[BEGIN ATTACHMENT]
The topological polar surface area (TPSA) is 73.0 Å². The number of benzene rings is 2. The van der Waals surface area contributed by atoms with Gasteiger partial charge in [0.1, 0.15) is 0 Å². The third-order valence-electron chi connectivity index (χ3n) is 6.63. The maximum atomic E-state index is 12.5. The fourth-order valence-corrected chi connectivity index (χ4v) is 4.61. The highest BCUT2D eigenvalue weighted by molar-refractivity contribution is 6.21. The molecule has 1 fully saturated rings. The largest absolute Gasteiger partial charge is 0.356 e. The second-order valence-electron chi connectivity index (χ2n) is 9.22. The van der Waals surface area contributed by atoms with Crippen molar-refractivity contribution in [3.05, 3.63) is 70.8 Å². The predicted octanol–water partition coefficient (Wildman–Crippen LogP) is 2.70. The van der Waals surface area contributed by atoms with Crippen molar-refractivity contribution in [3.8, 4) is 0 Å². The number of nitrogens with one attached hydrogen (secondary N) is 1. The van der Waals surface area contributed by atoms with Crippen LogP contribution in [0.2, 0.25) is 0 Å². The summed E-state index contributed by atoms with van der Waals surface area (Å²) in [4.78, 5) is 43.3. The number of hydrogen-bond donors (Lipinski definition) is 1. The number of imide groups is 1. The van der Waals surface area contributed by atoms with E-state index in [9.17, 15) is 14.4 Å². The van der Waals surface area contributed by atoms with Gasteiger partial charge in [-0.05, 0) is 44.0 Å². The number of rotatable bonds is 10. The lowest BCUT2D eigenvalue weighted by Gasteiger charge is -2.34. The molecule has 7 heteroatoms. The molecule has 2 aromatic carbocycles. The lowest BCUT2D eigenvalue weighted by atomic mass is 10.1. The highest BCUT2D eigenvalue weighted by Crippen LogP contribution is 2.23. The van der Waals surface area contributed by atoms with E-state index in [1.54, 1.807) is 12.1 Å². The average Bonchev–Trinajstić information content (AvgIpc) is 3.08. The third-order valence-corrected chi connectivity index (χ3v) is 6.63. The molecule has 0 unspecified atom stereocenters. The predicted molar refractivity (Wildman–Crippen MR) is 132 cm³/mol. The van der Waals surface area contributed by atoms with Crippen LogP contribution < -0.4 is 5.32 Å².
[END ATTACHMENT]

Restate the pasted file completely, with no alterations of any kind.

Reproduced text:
The topological polar surface area (TPSA) is 73.0 Å². The number of benzene rings is 2. The van der Waals surface area contributed by atoms with Gasteiger partial charge in [0.1, 0.15) is 0 Å². The third-order valence-electron chi connectivity index (χ3n) is 6.63. The maximum atomic E-state index is 12.5. The fourth-order valence-corrected chi connectivity index (χ4v) is 4.61. The highest BCUT2D eigenvalue weighted by molar-refractivity contribution is 6.21. The molecule has 1 fully saturated rings. The largest absolute Gasteiger partial charge is 0.356 e. The second-order valence-electron chi connectivity index (χ2n) is 9.22. The van der Waals surface area contributed by atoms with Crippen molar-refractivity contribution in [3.05, 3.63) is 70.8 Å². The predicted octanol–water partition coefficient (Wildman–Crippen LogP) is 2.70. The van der Waals surface area contributed by atoms with Crippen molar-refractivity contribution in [3.8, 4) is 0 Å². The number of nitrogens with one attached hydrogen (secondary N) is 1. The van der Waals surface area contributed by atoms with Crippen LogP contribution in [0.2, 0.25) is 0 Å². The summed E-state index contributed by atoms with van der Waals surface area (Å²) in [4.78, 5) is 43.3. The number of hydrogen-bond donors (Lipinski definition) is 1. The number of imide groups is 1. The van der Waals surface area contributed by atoms with E-state index in [9.17, 15) is 14.4 Å². The van der Waals surface area contributed by atoms with Gasteiger partial charge in [-0.05, 0) is 44.0 Å². The number of rotatable bonds is 10. The lowest BCUT2D eigenvalue weighted by Gasteiger charge is -2.34. The molecule has 7 heteroatoms. The molecule has 2 aromatic carbocycles. The lowest BCUT2D eigenvalue weighted by atomic mass is 10.1. The highest BCUT2D eigenvalue weighted by Crippen LogP contribution is 2.23. The van der Waals surface area contributed by atoms with E-state index in [1.54, 1.807) is 12.1 Å². The average Bonchev–Trinajstić information content (AvgIpc) is 3.08. The third-order valence-corrected chi connectivity index (χ3v) is 6.63. The molecule has 0 unspecified atom stereocenters. The predicted molar refractivity (Wildman–Crippen MR) is 132 cm³/mol. The van der Waals surface area contributed by atoms with Crippen LogP contribution < -0.4 is 5.32 Å².